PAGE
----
Mind Your Characters: Web Typography

Over the years, I’ve seen three common mistakes when it comes to web typography. Paying attention to a few details sets you apart from the rest of the crowd. Here are the most common web typography mistakes and how to fix them.

Web Typography Mistake #1: Using too many fonts.

It’s best to limit the number of fonts on your site to two, maybe three. I usually use a certain font for headings and another font for body copy. Too many different fonts become a distraction.

Web Typography Mistake #2: Using two spaces, instead of one.

In the typewriter days, we were taught to always do two spaces after a period. Typewriters used monospaced fonts. Spaces between letters were always the same length. With current technology, we have proportionally spaced fonts. The practice of two spaces is no longer necessary. Adding another space places an extra hole in the text. Only use one space after a period.

Web Typography Mistake #3: Em dash. En dash.

Often in the web world we just use the dash character. Technically, that’s not correct. HTML has a set of special characters that give us access to the “more correct” em dash and en dash. An em dash indicates a sudden change of thought whereas the en dash is used to indicate a range of number, dates, etc.

When an em dash is needed, use the special code: —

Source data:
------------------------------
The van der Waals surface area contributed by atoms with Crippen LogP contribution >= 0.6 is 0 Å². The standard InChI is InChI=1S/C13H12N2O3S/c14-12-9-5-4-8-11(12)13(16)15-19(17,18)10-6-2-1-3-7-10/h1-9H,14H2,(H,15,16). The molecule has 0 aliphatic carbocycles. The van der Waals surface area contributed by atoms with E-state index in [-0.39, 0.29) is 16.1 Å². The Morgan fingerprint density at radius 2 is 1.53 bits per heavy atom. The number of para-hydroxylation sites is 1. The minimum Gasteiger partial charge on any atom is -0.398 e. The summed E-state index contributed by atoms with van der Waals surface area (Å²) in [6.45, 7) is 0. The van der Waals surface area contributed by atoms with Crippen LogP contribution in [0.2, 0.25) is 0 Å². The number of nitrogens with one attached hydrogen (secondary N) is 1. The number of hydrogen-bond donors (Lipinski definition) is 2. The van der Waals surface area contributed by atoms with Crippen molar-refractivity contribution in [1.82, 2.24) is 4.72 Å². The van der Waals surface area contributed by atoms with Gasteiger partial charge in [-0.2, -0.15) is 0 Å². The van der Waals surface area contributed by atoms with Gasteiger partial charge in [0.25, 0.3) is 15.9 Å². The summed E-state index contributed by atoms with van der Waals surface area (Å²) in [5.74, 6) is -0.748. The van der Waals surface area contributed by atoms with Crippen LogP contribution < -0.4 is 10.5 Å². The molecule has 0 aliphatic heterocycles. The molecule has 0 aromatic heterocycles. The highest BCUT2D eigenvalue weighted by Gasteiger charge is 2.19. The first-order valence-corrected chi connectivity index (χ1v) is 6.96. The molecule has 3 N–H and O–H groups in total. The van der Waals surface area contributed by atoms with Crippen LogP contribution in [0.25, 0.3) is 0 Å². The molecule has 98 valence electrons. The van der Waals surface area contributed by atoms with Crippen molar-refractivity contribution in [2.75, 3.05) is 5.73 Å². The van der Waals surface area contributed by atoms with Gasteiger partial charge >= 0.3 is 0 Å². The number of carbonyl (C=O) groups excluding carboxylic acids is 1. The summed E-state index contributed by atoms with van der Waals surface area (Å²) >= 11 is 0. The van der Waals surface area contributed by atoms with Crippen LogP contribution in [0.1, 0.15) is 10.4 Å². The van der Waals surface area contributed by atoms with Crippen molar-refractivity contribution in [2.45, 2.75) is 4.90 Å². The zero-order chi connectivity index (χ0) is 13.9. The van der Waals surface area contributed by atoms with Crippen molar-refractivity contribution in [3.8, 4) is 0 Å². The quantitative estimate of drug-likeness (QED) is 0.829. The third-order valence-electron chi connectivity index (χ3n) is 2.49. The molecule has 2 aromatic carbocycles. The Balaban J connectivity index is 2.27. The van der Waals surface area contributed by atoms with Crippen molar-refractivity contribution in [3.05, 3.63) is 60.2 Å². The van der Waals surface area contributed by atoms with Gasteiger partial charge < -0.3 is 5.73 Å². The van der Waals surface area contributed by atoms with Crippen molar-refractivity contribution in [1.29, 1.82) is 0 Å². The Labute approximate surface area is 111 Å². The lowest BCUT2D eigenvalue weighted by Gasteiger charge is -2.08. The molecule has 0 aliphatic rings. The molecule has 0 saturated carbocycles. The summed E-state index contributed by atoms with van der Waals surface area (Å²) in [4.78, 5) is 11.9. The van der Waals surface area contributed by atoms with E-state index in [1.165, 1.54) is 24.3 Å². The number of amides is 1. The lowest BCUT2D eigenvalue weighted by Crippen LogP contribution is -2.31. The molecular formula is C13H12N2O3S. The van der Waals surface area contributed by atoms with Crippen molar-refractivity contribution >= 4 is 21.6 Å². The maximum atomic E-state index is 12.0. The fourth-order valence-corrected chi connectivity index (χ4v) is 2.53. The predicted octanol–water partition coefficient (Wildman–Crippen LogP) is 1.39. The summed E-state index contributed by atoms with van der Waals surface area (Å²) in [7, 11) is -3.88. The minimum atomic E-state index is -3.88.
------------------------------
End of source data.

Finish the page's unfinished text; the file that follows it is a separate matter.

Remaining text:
HTML Code:

I am reading a book about—what time did you say it was?


I am reading a book about—what time did you say it was?

When an en dash is needed, use the special code: –

HTML Code:

Anybody from 5–11 years old may participate.


Anybody from 5–11 years old may participate.

Web Typography Mistake #4: Curly Quotes

Notice the difference in the following two lines. Pay close attention to the quote marks.

The first line used the quote key on the keyboard. The second line used the special html codes for a left double quote (&#8220) and a right double quote (&#8221). There are also special codes for single curly quotes as well: ‘ and ’.

I am using the number code for the quotes. Most special characters also have a name code (vs numcode) that can be used in html. For exmaple, a left double quote is “. A right double quote is ”.


Do I have to remember the special codes?

This is where appropriate html editors come in handy! Most html editors, including the visual editor in WordPress, will have a special character icon—it often looks like a horseshoe. Clicking on that icon will show you a set of special characters. Select the desired character and the special code is inserted for you.

web typography special characters


For a complete list of special characters and their corresponding HTML code (number and name), visit webmonkey’s Special Characters.

Set your site apart from other sites by minding your characters. Us the appropriate characters in the right scenarios.

What are the most common special characters you use? Or, what you have noticed with web typography?

Let us know in the comments below

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